There is an argument for why the latter is the correct thing to do. After all, bytes really aren't characters. True, there may be a useful mapping from bytes to chars, but ultimately, 23 does not denote the same thing as the character with ASCII value 23, in the same way that the byte 23 denotes the same thing as the long 23. Asking [the library authors] to provide this additional method simply because of how a quirk in our type system works out seems rather weak.

The notes then conclude with the decision that byte-to-char should be an explicit conversion, and integer-literal-in-range-of-char should also be an explicit conversion.

Note that the language design notes do not call out why ushort-to-char was also made explicit at the same time, but you can see that the same logic applies. When passing a ushort to a method overloaded as M(int) and M(char), odds are good that you want to treat the ushort as a number, not as a character. And a ushort is not a character representation in the same way that a ushort is a numeric representation, so it seems reasonable to make that conversion explicit as well.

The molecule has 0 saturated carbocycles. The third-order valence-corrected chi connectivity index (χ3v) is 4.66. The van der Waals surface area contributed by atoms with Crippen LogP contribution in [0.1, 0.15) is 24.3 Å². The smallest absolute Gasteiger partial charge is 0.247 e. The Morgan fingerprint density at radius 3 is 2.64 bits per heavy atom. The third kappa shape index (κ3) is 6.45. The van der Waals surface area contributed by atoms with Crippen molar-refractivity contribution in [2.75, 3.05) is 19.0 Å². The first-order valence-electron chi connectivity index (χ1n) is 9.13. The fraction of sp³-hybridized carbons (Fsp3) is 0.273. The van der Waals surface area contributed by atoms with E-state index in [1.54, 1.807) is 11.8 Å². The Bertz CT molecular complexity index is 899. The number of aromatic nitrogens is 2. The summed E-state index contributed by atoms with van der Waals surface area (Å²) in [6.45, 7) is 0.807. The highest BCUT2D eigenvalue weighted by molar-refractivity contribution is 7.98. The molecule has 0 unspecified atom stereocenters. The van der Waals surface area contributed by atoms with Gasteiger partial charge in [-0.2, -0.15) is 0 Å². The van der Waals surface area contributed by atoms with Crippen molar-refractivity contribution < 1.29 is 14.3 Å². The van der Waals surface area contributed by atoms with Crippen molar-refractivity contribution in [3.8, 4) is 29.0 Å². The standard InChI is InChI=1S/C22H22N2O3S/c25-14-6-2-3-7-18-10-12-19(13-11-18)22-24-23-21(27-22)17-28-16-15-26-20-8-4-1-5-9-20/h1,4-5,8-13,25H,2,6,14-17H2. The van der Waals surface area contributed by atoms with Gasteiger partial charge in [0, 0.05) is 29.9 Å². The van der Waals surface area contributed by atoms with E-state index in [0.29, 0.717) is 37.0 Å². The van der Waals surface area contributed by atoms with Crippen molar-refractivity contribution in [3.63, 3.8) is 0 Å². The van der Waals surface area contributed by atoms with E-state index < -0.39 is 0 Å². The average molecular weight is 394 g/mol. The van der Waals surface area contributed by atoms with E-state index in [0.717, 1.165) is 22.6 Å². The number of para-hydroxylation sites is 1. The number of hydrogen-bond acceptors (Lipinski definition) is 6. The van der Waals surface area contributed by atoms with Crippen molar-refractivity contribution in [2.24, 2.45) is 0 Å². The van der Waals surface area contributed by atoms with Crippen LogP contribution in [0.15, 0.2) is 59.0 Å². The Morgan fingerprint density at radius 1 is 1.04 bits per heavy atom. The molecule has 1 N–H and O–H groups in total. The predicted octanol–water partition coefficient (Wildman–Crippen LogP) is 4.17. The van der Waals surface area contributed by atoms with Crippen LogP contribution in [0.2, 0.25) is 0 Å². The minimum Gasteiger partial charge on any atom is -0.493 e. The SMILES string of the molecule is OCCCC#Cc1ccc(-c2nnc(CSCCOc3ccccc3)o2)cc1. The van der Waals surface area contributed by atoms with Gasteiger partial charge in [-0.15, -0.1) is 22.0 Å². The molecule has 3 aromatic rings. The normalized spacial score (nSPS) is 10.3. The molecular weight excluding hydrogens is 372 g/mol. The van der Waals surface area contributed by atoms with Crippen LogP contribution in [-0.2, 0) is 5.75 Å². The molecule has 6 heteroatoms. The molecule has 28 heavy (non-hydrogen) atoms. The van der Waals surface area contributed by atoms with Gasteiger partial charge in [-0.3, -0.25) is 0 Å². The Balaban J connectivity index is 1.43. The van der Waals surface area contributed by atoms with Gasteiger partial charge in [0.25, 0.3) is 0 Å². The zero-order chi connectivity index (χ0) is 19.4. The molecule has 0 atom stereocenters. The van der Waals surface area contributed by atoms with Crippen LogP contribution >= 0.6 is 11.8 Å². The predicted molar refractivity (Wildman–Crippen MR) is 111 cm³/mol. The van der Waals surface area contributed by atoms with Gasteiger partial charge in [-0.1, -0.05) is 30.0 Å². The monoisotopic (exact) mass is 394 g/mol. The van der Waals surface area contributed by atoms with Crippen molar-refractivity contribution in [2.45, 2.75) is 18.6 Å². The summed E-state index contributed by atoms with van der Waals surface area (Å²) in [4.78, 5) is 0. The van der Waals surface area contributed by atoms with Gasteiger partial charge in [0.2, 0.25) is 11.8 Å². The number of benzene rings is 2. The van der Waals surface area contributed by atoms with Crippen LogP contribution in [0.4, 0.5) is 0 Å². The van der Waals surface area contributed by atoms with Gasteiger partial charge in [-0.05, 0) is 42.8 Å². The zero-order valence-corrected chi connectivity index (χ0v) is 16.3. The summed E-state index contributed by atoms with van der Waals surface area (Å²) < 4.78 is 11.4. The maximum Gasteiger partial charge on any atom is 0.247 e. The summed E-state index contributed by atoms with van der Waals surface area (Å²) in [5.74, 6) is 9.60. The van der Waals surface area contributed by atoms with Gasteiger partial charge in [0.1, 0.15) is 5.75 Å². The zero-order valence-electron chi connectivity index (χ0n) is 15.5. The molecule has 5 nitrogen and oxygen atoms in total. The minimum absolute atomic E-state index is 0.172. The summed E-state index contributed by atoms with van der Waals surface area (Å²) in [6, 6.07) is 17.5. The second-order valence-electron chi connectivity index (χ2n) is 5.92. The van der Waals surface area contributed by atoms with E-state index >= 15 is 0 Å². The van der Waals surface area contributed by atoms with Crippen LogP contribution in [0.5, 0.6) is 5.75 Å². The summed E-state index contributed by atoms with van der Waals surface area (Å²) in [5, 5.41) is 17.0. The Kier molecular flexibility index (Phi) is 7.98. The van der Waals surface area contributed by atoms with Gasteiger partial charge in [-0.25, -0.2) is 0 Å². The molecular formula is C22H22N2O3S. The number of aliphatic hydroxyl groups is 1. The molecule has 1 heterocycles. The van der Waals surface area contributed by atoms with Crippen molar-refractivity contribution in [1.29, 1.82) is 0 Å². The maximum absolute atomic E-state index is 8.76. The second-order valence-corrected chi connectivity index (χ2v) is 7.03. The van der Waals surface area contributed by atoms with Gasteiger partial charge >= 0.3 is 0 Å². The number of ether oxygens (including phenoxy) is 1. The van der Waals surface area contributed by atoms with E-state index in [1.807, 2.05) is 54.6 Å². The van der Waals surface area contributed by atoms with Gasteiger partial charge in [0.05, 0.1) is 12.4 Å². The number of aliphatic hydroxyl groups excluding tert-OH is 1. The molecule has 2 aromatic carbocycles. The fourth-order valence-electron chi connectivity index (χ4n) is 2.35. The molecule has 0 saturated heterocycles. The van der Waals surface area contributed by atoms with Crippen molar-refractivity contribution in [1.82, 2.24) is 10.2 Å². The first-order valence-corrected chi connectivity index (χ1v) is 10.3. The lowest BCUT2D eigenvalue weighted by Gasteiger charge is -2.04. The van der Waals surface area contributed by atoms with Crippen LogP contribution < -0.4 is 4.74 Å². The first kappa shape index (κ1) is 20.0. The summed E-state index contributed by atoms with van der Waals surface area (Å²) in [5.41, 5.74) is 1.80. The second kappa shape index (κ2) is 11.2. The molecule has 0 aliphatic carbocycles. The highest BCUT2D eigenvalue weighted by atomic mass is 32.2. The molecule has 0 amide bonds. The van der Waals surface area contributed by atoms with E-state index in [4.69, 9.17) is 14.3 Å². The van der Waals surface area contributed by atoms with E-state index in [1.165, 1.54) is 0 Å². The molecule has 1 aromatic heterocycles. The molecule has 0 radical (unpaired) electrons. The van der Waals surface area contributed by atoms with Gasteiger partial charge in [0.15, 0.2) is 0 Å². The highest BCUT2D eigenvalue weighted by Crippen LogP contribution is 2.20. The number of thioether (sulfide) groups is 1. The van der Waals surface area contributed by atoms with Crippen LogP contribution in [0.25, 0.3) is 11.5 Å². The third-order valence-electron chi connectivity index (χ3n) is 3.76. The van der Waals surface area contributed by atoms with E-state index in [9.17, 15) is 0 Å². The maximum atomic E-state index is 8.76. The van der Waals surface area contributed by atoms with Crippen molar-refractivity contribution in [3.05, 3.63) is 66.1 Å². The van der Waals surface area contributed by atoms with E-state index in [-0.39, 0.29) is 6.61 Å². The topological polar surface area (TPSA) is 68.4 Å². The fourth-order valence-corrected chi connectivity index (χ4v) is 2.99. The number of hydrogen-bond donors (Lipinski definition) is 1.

The decision to make char go to ushort implicitly was made on the 17th of September, 1999; the design notes from that day on this topic simply state "char to ushort is also a legal implicit conversion", and that's it. No further exposition of what was going on in the language designers' heads that day is evident in the notes.

However, we can make educated guesses as to why implicit char-to-ushort was considered a good idea. The key idea here is that the conversion from number to character is a "possibly dodgy" conversion. It's taking something that you do not know is intended to be a character, and choosing to treat it as one. That seems like the sort of thing you want to call out that you are doing explicitly, rather than accidentally allowing it. But the reverse is much less dodgy. There is a long tradition in C programming of treating characters as integers -- to obtain their underlying values, or to do mathematics on them.